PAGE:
Being counted is crucial in the U.S…

My academic research is on racial categories in national censuses.  When I first started reading about the push to get a “mixed-race” category on the U.S. census in the 1990s, I was absolutely on the side of the multiracial movement. I thought the census should recognize our identities, no matter how complicated they may be.  Then I kept reading and realized that the multiracial activists were only concerned with recognition and didn’t care that it potentially came at the expense of civil rights agendas.  Being counted is crucial in the U.S.—and elsewhere. It is linked to money, political power, grassroots mobilization and even community cohesion.  Having a separate mixed-race category threatened all that—and the hard-fought victories of the civil rights movement.  The multiracial organizations that testified before Congress in the 1990s were mostly white mothers of multiracial children who did not want their children to have to choose one race over another.  But they failed to recognize what else was at stake—though the census was once an instrument used to manage and control racial populations, it now has a political power that racial minorities can access and use to advance their claims. The entire U.S. civil rights regime rests on the idea of discrete racial categories. One group’s recognition could lead to another’s oppression.  But the mixed-race activists didn’t care—they went on to argue (unsuccessfully) for their cause and even struck alliances with Republicans, including Newt Gingrich, whose ten steps for better race relations in the U.S. included adding a multiracial category to the census and doing away with affirmative action.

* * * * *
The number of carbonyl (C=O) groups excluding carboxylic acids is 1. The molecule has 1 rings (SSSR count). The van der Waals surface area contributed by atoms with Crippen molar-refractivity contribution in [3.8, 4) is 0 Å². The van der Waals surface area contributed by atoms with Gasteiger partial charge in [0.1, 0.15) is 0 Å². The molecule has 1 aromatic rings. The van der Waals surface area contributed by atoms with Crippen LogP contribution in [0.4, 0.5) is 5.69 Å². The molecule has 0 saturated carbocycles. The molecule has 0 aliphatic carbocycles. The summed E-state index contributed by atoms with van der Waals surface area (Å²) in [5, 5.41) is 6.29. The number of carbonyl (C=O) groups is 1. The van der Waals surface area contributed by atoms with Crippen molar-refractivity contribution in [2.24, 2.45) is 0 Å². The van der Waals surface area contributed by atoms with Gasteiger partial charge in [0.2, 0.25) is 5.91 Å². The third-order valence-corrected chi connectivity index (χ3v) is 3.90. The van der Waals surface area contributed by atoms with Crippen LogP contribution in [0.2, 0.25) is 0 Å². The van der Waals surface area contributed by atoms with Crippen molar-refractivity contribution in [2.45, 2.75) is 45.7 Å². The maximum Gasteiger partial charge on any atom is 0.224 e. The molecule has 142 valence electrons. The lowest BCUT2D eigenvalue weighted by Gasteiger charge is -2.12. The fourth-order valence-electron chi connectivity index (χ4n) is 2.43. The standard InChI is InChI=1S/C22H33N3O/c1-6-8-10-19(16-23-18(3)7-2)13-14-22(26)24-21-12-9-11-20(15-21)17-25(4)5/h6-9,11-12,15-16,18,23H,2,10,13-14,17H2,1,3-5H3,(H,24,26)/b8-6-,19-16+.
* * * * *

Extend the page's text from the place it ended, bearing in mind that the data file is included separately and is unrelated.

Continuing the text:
Debra Thompson, “The language and the Ethics of Mixed Race,” In Other Tongues: Mixed-Race Women Speak Out, edited by Adebe De Rango-Adem and Andrea Thompson (Toronto: Inanna Publications, 2010), 267.